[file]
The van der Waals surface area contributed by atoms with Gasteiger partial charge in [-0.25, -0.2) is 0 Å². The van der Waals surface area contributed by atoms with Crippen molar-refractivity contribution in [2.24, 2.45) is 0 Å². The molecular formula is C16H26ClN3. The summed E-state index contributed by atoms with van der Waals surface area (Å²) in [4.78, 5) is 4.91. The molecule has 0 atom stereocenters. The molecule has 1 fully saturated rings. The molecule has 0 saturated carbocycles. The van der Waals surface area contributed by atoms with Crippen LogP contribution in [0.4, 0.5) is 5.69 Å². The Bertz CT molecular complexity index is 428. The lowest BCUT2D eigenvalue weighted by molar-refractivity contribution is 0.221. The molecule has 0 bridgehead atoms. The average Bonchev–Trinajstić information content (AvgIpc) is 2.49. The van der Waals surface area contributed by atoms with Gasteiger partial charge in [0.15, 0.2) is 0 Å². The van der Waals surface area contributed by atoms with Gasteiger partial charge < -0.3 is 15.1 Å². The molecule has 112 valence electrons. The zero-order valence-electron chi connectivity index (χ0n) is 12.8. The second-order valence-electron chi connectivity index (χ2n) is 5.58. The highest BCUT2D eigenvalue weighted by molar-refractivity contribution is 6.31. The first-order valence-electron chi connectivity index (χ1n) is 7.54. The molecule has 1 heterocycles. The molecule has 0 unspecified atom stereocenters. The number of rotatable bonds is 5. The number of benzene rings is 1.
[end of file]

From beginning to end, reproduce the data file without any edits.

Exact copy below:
The van der Waals surface area contributed by atoms with Gasteiger partial charge in [-0.25, -0.2) is 0 Å². The van der Waals surface area contributed by atoms with Crippen molar-refractivity contribution in [2.24, 2.45) is 0 Å². The molecular formula is C16H26ClN3. The summed E-state index contributed by atoms with van der Waals surface area (Å²) in [4.78, 5) is 4.91. The molecule has 0 atom stereocenters. The molecule has 1 fully saturated rings. The molecule has 0 saturated carbocycles. The van der Waals surface area contributed by atoms with Crippen LogP contribution in [0.4, 0.5) is 5.69 Å². The Bertz CT molecular complexity index is 428. The lowest BCUT2D eigenvalue weighted by molar-refractivity contribution is 0.221. The molecule has 0 bridgehead atoms. The average Bonchev–Trinajstić information content (AvgIpc) is 2.49. The van der Waals surface area contributed by atoms with Gasteiger partial charge in [0.15, 0.2) is 0 Å². The van der Waals surface area contributed by atoms with Gasteiger partial charge < -0.3 is 15.1 Å². The molecule has 112 valence electrons. The zero-order valence-electron chi connectivity index (χ0n) is 12.8. The second-order valence-electron chi connectivity index (χ2n) is 5.58. The highest BCUT2D eigenvalue weighted by molar-refractivity contribution is 6.31. The first-order valence-electron chi connectivity index (χ1n) is 7.54. The molecule has 1 heterocycles. The molecule has 0 unspecified atom stereocenters. The number of rotatable bonds is 5. The number of benzene rings is 1.